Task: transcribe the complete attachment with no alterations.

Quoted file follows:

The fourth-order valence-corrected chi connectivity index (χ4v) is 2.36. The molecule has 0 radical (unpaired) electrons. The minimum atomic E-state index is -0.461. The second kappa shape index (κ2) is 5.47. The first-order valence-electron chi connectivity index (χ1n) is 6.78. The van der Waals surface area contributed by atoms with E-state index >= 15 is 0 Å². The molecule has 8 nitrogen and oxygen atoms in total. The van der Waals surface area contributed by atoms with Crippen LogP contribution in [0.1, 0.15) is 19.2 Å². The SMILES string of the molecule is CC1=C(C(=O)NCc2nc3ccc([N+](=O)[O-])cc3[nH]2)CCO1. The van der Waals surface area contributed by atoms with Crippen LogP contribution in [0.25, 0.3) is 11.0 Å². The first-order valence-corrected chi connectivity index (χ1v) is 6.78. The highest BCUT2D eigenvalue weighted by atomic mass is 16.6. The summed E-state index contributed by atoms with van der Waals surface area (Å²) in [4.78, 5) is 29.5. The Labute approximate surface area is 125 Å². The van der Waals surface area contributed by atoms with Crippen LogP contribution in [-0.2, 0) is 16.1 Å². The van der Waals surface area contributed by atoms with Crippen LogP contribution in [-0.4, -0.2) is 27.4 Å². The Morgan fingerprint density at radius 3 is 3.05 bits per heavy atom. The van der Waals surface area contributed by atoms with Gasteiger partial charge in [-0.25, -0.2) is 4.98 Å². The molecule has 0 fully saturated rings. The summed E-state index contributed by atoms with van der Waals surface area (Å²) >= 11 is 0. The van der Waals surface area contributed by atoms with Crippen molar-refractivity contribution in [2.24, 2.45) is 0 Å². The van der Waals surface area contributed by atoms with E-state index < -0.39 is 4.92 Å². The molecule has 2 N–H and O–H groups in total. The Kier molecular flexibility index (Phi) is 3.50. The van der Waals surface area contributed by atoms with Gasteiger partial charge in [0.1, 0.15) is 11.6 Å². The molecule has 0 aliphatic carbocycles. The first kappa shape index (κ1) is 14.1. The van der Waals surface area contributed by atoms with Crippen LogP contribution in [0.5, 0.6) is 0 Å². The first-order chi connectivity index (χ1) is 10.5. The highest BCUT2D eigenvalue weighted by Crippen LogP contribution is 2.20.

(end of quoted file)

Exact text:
The fourth-order valence-corrected chi connectivity index (χ4v) is 2.36. The molecule has 0 radical (unpaired) electrons. The minimum atomic E-state index is -0.461. The second kappa shape index (κ2) is 5.47. The first-order valence-electron chi connectivity index (χ1n) is 6.78. The van der Waals surface area contributed by atoms with E-state index >= 15 is 0 Å². The molecule has 8 nitrogen and oxygen atoms in total. The van der Waals surface area contributed by atoms with Crippen LogP contribution in [0.1, 0.15) is 19.2 Å². The SMILES string of the molecule is CC1=C(C(=O)NCc2nc3ccc([N+](=O)[O-])cc3[nH]2)CCO1. The van der Waals surface area contributed by atoms with Crippen LogP contribution in [0.25, 0.3) is 11.0 Å². The first-order valence-corrected chi connectivity index (χ1v) is 6.78. The highest BCUT2D eigenvalue weighted by atomic mass is 16.6. The summed E-state index contributed by atoms with van der Waals surface area (Å²) in [4.78, 5) is 29.5. The Labute approximate surface area is 125 Å². The van der Waals surface area contributed by atoms with Crippen LogP contribution in [-0.2, 0) is 16.1 Å². The van der Waals surface area contributed by atoms with Crippen LogP contribution in [-0.4, -0.2) is 27.4 Å². The Morgan fingerprint density at radius 3 is 3.05 bits per heavy atom. The van der Waals surface area contributed by atoms with Gasteiger partial charge in [-0.25, -0.2) is 4.98 Å². The molecule has 0 fully saturated rings. The summed E-state index contributed by atoms with van der Waals surface area (Å²) >= 11 is 0. The van der Waals surface area contributed by atoms with Crippen molar-refractivity contribution in [2.24, 2.45) is 0 Å². The van der Waals surface area contributed by atoms with E-state index < -0.39 is 4.92 Å². The molecule has 2 N–H and O–H groups in total. The Kier molecular flexibility index (Phi) is 3.50. The van der Waals surface area contributed by atoms with Gasteiger partial charge in [0.1, 0.15) is 11.6 Å². The molecule has 0 aliphatic carbocycles. The first kappa shape index (κ1) is 14.1. The van der Waals surface area contributed by atoms with Crippen LogP contribution in [0.5, 0.6) is 0 Å². The first-order chi connectivity index (χ1) is 10.5. The highest BCUT2D eigenvalue weighted by Crippen LogP contribution is 2.20.